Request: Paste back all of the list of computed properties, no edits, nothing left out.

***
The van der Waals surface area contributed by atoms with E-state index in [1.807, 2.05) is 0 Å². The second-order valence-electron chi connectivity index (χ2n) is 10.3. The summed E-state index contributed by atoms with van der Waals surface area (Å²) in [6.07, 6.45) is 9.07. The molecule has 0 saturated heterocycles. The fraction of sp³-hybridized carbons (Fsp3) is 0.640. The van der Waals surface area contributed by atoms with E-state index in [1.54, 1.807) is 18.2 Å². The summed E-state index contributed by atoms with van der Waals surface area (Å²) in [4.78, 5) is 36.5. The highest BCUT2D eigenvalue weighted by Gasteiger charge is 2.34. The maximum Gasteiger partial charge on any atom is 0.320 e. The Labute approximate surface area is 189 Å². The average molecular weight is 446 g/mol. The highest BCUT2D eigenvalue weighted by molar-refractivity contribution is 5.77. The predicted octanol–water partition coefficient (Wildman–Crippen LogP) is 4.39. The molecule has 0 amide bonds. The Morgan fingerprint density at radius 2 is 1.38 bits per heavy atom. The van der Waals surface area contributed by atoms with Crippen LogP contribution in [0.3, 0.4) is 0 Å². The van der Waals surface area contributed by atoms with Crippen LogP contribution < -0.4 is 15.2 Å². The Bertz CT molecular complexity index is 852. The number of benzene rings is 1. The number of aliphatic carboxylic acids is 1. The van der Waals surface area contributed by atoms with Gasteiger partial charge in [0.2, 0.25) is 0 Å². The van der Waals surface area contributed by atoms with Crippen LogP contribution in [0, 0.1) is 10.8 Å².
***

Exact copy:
The van der Waals surface area contributed by atoms with E-state index in [1.807, 2.05) is 0 Å². The second-order valence-electron chi connectivity index (χ2n) is 10.3. The summed E-state index contributed by atoms with van der Waals surface area (Å²) in [6.07, 6.45) is 9.07. The molecule has 0 saturated heterocycles. The fraction of sp³-hybridized carbons (Fsp3) is 0.640. The van der Waals surface area contributed by atoms with E-state index in [1.54, 1.807) is 18.2 Å². The summed E-state index contributed by atoms with van der Waals surface area (Å²) in [4.78, 5) is 36.5. The highest BCUT2D eigenvalue weighted by Gasteiger charge is 2.34. The maximum Gasteiger partial charge on any atom is 0.320 e. The Labute approximate surface area is 189 Å². The average molecular weight is 446 g/mol. The highest BCUT2D eigenvalue weighted by molar-refractivity contribution is 5.77. The predicted octanol–water partition coefficient (Wildman–Crippen LogP) is 4.39. The molecule has 0 amide bonds. The Morgan fingerprint density at radius 2 is 1.38 bits per heavy atom. The van der Waals surface area contributed by atoms with Crippen LogP contribution in [0.3, 0.4) is 0 Å². The van der Waals surface area contributed by atoms with Crippen LogP contribution < -0.4 is 15.2 Å². The Bertz CT molecular complexity index is 852. The number of benzene rings is 1. The number of aliphatic carboxylic acids is 1. The van der Waals surface area contributed by atoms with Gasteiger partial charge in [0.2, 0.25) is 0 Å². The van der Waals surface area contributed by atoms with Crippen LogP contribution in [0, 0.1) is 10.8 Å².